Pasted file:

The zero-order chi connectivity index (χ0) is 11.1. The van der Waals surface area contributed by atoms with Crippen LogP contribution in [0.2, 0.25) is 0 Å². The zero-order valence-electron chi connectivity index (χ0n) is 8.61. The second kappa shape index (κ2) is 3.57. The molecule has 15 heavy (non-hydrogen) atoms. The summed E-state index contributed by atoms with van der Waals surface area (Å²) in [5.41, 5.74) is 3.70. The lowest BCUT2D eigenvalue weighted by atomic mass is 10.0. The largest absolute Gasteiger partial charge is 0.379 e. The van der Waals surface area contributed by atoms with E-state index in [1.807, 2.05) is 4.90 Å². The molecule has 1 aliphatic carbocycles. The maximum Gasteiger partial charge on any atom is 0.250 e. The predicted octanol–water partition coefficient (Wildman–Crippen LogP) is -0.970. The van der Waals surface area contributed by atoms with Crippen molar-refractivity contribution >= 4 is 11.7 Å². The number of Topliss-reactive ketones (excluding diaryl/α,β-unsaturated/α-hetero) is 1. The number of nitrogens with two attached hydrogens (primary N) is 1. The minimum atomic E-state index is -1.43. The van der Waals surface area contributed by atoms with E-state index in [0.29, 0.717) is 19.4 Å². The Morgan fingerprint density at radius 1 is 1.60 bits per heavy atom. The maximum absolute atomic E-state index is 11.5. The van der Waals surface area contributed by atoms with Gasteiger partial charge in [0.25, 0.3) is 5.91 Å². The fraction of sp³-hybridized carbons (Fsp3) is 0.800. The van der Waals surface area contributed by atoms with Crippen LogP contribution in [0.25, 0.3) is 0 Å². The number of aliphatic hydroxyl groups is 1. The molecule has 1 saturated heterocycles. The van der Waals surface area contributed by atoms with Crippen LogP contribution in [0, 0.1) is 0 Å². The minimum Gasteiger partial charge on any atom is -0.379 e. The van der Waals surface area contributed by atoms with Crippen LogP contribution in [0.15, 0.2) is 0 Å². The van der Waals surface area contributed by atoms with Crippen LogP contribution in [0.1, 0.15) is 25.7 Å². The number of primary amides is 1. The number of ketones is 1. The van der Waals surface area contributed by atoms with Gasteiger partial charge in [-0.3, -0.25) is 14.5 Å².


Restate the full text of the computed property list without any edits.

The zero-order chi connectivity index (χ0) is 11.1. The van der Waals surface area contributed by atoms with Crippen LogP contribution in [0.2, 0.25) is 0 Å². The zero-order valence-electron chi connectivity index (χ0n) is 8.61. The second kappa shape index (κ2) is 3.57. The molecule has 15 heavy (non-hydrogen) atoms. The summed E-state index contributed by atoms with van der Waals surface area (Å²) in [5.41, 5.74) is 3.70. The lowest BCUT2D eigenvalue weighted by atomic mass is 10.0. The largest absolute Gasteiger partial charge is 0.379 e. The van der Waals surface area contributed by atoms with E-state index in [1.807, 2.05) is 4.90 Å². The molecule has 1 aliphatic carbocycles. The maximum Gasteiger partial charge on any atom is 0.250 e. The predicted octanol–water partition coefficient (Wildman–Crippen LogP) is -0.970. The van der Waals surface area contributed by atoms with Crippen molar-refractivity contribution >= 4 is 11.7 Å². The number of Topliss-reactive ketones (excluding diaryl/α,β-unsaturated/α-hetero) is 1. The number of nitrogens with two attached hydrogens (primary N) is 1. The minimum atomic E-state index is -1.43. The van der Waals surface area contributed by atoms with E-state index in [0.29, 0.717) is 19.4 Å². The Morgan fingerprint density at radius 1 is 1.60 bits per heavy atom. The maximum absolute atomic E-state index is 11.5. The van der Waals surface area contributed by atoms with Gasteiger partial charge in [0.25, 0.3) is 5.91 Å². The fraction of sp³-hybridized carbons (Fsp3) is 0.800. The van der Waals surface area contributed by atoms with Crippen LogP contribution in [0.25, 0.3) is 0 Å². The number of aliphatic hydroxyl groups is 1. The molecule has 1 saturated heterocycles. The van der Waals surface area contributed by atoms with Crippen LogP contribution in [0, 0.1) is 0 Å². The minimum Gasteiger partial charge on any atom is -0.379 e. The van der Waals surface area contributed by atoms with Crippen LogP contribution in [0.15, 0.2) is 0 Å². The van der Waals surface area contributed by atoms with Crippen LogP contribution in [0.1, 0.15) is 25.7 Å². The number of primary amides is 1. The number of ketones is 1. The van der Waals surface area contributed by atoms with Gasteiger partial charge in [-0.3, -0.25) is 14.5 Å².